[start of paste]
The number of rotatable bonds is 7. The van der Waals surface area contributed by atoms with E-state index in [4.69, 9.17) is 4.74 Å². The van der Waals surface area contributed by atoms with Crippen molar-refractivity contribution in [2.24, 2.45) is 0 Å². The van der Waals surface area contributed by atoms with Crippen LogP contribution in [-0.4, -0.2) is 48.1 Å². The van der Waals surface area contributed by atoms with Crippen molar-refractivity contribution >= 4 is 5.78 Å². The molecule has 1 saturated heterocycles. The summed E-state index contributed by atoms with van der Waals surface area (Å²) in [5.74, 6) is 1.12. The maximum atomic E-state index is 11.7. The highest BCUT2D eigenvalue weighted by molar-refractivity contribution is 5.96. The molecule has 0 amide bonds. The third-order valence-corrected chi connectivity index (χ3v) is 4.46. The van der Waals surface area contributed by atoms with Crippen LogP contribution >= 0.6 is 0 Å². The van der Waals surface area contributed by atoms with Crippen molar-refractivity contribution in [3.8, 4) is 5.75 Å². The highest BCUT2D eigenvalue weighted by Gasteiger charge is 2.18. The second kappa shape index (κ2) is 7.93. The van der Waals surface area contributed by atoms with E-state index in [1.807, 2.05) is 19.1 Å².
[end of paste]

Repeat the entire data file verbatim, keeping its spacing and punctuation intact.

The number of rotatable bonds is 7. The van der Waals surface area contributed by atoms with E-state index in [4.69, 9.17) is 4.74 Å². The van der Waals surface area contributed by atoms with Crippen molar-refractivity contribution in [2.24, 2.45) is 0 Å². The van der Waals surface area contributed by atoms with Crippen LogP contribution in [-0.4, -0.2) is 48.1 Å². The van der Waals surface area contributed by atoms with Crippen molar-refractivity contribution >= 4 is 5.78 Å². The molecule has 1 saturated heterocycles. The summed E-state index contributed by atoms with van der Waals surface area (Å²) in [5.74, 6) is 1.12. The maximum atomic E-state index is 11.7. The highest BCUT2D eigenvalue weighted by molar-refractivity contribution is 5.96. The molecule has 0 amide bonds. The third-order valence-corrected chi connectivity index (χ3v) is 4.46. The van der Waals surface area contributed by atoms with Crippen LogP contribution >= 0.6 is 0 Å². The van der Waals surface area contributed by atoms with Crippen molar-refractivity contribution in [3.8, 4) is 5.75 Å². The highest BCUT2D eigenvalue weighted by Gasteiger charge is 2.18. The second kappa shape index (κ2) is 7.93. The van der Waals surface area contributed by atoms with E-state index in [1.807, 2.05) is 19.1 Å².